Your primary care physician suspects that the abdominal pain and diarrhea that you have a few hours after eating is ulcerative colitis. There is no cure for this type of irritable bowel syndrome (IBS), but it can come and go. Your doctor will offer treatment for the uncomfortable symptoms of this bowel disease. Here is what you need to know about ulcerative colitis and how it can be controlled.
The Causes and Triggers of Ulcerative Colitis
The root cause of this disease is not yet known. The wall of the large intestine and
fattyor spicy foods smoking alcoholconsumption stress
Once the condition is triggered, you can experience a number of symptoms, including:
mildto severe abdominal cramps diarrheaand a feeling of urgency to use the bathroom bloodin your stool bleedingfrom the rectum
Your doctor will offer several ways to treat the painful symptoms.
Anti-inflammatory medications - These drugs reduce the swelling in the large intestine and colon. The cramps and diarrhea go away as the inflammation goes down.
Anti-diarrhea medication - This also reduces the cramps and the feeling of urgency to get to a bathroom that are associated with frequent diarrhea.
Antibiotics - Your doctor may put you on a course of antibiotics to prevent the sores in the intestine from becoming infected.
If these medications don't give you enough relief, your doctor may recommend a surgical procedure to remove the part of the intestinal wall that is inflamed.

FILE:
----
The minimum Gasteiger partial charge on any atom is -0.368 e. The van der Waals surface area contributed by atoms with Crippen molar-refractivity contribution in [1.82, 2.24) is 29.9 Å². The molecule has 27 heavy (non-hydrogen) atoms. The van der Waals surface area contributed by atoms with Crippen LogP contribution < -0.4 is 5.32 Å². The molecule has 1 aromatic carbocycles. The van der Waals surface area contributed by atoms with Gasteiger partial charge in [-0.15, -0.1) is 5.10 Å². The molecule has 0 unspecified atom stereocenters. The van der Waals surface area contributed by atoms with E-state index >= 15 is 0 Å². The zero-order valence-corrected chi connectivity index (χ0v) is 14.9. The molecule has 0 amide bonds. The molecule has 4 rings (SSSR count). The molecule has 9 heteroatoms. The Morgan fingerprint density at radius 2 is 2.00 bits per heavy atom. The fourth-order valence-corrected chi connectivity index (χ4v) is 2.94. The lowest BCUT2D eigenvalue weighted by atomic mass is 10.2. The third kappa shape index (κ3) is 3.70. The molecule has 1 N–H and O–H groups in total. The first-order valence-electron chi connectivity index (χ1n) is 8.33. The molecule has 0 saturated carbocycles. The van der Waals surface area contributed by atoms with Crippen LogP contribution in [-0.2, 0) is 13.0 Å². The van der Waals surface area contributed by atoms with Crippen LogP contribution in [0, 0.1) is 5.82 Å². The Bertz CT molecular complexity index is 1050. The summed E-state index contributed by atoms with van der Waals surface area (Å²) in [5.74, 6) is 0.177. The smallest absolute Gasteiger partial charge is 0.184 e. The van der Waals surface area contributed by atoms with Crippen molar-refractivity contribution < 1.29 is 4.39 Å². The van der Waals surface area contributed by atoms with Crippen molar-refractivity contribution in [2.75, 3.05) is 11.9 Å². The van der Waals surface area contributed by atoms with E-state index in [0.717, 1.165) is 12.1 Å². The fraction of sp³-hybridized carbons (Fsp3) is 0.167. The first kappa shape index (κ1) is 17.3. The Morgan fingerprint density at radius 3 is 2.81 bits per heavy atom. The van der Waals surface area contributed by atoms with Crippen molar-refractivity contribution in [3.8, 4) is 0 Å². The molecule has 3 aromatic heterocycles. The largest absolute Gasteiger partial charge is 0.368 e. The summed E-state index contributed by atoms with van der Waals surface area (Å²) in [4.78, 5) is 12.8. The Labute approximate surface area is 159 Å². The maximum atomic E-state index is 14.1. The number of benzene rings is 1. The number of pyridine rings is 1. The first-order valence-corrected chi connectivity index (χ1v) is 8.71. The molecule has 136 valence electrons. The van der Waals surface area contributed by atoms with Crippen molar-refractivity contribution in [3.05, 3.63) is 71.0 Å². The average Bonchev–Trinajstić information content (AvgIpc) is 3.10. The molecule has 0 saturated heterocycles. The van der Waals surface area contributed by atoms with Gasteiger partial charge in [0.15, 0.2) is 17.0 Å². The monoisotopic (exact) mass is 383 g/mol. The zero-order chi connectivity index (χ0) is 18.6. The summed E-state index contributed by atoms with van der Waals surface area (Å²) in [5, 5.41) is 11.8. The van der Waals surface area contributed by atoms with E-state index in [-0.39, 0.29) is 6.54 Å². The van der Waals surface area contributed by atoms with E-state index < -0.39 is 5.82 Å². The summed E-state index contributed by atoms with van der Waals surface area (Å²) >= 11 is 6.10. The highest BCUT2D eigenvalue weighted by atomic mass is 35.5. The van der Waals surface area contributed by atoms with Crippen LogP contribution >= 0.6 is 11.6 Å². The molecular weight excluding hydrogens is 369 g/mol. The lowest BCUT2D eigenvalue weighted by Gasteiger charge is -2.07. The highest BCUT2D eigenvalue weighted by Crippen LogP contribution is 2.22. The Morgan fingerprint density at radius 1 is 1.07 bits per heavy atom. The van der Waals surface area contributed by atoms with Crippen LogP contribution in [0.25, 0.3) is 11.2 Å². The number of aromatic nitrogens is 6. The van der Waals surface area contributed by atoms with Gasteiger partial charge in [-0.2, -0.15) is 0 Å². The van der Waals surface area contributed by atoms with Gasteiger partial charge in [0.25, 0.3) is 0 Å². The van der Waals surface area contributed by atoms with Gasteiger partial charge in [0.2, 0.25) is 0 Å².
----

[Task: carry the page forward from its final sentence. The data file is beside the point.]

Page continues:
Lifestyle changes - Your doctor may also recommend that you make some changes in your life to reduce the triggers of this painful condition. This may include:
astress management program asmoking cessation program placinglimits on your alcohol consumption identifyingthe foods that trigger your symptoms and limiting or removing them from your diet
Monitoring the Ulcerative Colitis
As long as you have symptoms, your doctor will want to monitor the progress of the disease in your large intestine. A colonoscopy is commonly used to visualize the wall of the intestine where the inflammation occurs. The colitis also increases your risk of colon cancer, so your doctor will want to screen you for that, as well.
Should the condition go away on its own, your doctor will still want to examine you every few months. They will look for scar tissue on the intestinal wall and small tissue growths, called polyps, which are the pre-cursors to colon cancer. Ulcerative colitis is an unpredictable disease which can stop and suddenly start up again in a few months or years. Regular examinations will help your doctor detect any signs of future colon problems before painful symptoms return. To find out more, speak with a business like Choice Medical Group.